On The Wild Side: Fall brings changing colours, migrating birds and wooly bear caterpillars

Photo above, a wooly bear caterpillar. Inset photo, a juvenile bald eagle spotted in the Beach. Photos by Ann Brokelman.

By ANN BROKELMAN

Fall has arrived. Some people love the break from the heat, some like the changing colours in the trees, and many others have been waiting all year for their pumpkin-spice drinks.

As for me, I’ve had a few autumn trips to Northern Ontario planned for ages, that I’m finally going to make happen. I’m expecting to see a lot of eagles, and I’ve got my fingers crossed for moose, bear, and lynx sightings. I assume I’m going to get lost on a few back roads, but I think I’ll enjoy the adventure of finding my way back.

Finally, I’ve had a scenery picture I’ve been hoping to capture for years: fog over a lake with the background trees during their full colour change. I couldn’t tell you why I want that particular picture, but I feel like it’s been missing from my collection.

Before I take off north, however, there are a few local things I can intend to advantage of.

On a good northwestern windy day, I should be able to see dozens, or even hundreds, of hawks, osprey, turkey vultures, and eagles flying along Lake Ontario on their way south.

Dozens of songbirds and the remaining monarch butterflies are also making their way along the water’s edge. I’ve been watching them every year for well over a decade, and I still think I see something noteworthy every time I go out.

If you’ve never gone down to watch for them, maybe this is the year to try something new? Anywhere along Lake Ontario, but the Scarborough Bluffs in particular, should give you the best chance for some neat sightings.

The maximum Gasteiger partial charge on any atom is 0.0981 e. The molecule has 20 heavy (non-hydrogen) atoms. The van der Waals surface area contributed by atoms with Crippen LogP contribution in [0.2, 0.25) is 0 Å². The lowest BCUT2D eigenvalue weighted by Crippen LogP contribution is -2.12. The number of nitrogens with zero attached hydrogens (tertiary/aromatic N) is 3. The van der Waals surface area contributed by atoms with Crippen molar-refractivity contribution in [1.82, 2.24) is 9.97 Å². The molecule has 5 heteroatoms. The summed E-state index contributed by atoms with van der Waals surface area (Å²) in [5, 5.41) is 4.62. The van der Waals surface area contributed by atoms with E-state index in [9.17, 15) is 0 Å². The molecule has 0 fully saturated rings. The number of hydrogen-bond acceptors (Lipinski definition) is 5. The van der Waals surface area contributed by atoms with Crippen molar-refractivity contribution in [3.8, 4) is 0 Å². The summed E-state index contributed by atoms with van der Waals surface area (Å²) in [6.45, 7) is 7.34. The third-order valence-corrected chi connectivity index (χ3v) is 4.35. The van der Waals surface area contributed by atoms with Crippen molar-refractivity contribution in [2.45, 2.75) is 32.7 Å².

The last few weeks have also brought me two random, but interesting, wildlife encounters. The other day I came across a baby milk snake on my own front walk. I had my hands full of groceries, so I couldn’t get a picture in time, but I know my mouth dropped as it slithered across the driveway and then into a crack by my front stairs.

I quickly unloaded all the food, grabbed one of my trail cams, set it up, and then grabbed my iPad to watch, off and on for three hours, to see if he would come out again. Yes, I really did watch the trail camera live, lol! My husband looked at me like I was crazy, and he might be right, but then again, he regularly spends over three hours watching the Blue Jays play. Unfortunately, the snake didn’t come out.

The other cool sighting was of a woolly bear caterpillar, (Pyrrharctia isabella). These amazing black and rust-coloured caterpillars eventually turn into the orangey-yellow Isabella Tiger Moth.

My husband Erle found this guy on the ground in our back patio. I safely put him into a container, so I could take a few photos, before moving him onto a tree branch where I assumed he was less likely to get stepped on.

After letting him go, I went back inside and did a little reading up on them. Apparently they have 14 feet, and many people believe they can predict the weather. Supposedly, the more black on their body, the more severe the next winter will be. I didn’t have any other woolly bears to compare this guy to, so I’ll assume it’ll be winter as usual for us in the GTA: cold and otherwise unpredictable. Woolly bears should be fattening up right now and getting ready to hibernate through the winter. When they wake up in the spring, they’ll spend just a few days eating before spinning their cocoons. Maybe I’ll see him again next year, in moth form.

Have a great fall, everyone. Hopefully soon I’ll have some good stories to share from my trips up north.

 


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